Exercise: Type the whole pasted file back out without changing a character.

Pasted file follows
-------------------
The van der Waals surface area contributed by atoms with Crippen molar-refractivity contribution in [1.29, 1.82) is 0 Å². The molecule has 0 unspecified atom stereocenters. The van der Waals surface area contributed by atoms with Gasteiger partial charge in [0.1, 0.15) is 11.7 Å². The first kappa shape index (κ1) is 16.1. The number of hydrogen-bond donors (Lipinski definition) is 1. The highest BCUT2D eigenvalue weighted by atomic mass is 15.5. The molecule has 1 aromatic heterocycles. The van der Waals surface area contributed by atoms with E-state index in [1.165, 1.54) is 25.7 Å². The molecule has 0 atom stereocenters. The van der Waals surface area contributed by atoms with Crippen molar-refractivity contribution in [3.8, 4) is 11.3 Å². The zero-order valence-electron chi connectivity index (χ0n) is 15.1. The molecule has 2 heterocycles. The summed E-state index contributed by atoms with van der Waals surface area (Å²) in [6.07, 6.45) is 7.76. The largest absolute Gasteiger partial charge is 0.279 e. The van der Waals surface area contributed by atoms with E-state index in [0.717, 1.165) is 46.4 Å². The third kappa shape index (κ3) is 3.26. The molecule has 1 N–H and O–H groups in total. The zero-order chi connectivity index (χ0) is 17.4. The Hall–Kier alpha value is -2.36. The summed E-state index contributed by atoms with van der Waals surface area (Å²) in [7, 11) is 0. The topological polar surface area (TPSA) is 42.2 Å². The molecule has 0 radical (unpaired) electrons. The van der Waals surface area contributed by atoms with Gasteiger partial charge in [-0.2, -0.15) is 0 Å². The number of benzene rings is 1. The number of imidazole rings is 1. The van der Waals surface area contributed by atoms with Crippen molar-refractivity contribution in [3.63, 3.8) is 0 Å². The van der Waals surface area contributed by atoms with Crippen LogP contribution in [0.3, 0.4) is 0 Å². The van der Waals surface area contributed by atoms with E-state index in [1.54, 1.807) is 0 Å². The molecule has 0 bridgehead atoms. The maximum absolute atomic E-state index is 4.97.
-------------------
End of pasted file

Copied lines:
The van der Waals surface area contributed by atoms with Crippen molar-refractivity contribution in [1.29, 1.82) is 0 Å². The molecule has 0 unspecified atom stereocenters. The van der Waals surface area contributed by atoms with Gasteiger partial charge in [0.1, 0.15) is 11.7 Å². The first kappa shape index (κ1) is 16.1. The number of hydrogen-bond donors (Lipinski definition) is 1. The highest BCUT2D eigenvalue weighted by atomic mass is 15.5. The molecule has 1 aromatic heterocycles. The van der Waals surface area contributed by atoms with E-state index in [1.165, 1.54) is 25.7 Å². The molecule has 0 atom stereocenters. The van der Waals surface area contributed by atoms with Crippen molar-refractivity contribution in [3.8, 4) is 11.3 Å². The zero-order valence-electron chi connectivity index (χ0n) is 15.1. The molecule has 2 heterocycles. The summed E-state index contributed by atoms with van der Waals surface area (Å²) in [6.07, 6.45) is 7.76. The largest absolute Gasteiger partial charge is 0.279 e. The van der Waals surface area contributed by atoms with E-state index in [0.717, 1.165) is 46.4 Å². The third kappa shape index (κ3) is 3.26. The molecule has 1 N–H and O–H groups in total. The zero-order chi connectivity index (χ0) is 17.4. The Hall–Kier alpha value is -2.36. The summed E-state index contributed by atoms with van der Waals surface area (Å²) in [7, 11) is 0. The topological polar surface area (TPSA) is 42.2 Å². The molecule has 0 radical (unpaired) electrons. The van der Waals surface area contributed by atoms with Gasteiger partial charge in [-0.2, -0.15) is 0 Å². The number of benzene rings is 1. The number of imidazole rings is 1. The van der Waals surface area contributed by atoms with Crippen molar-refractivity contribution in [3.63, 3.8) is 0 Å². The van der Waals surface area contributed by atoms with Crippen LogP contribution in [0.3, 0.4) is 0 Å². The van der Waals surface area contributed by atoms with E-state index in [1.54, 1.807) is 0 Å². The molecule has 0 bridgehead atoms. The maximum absolute atomic E-state index is 4.97.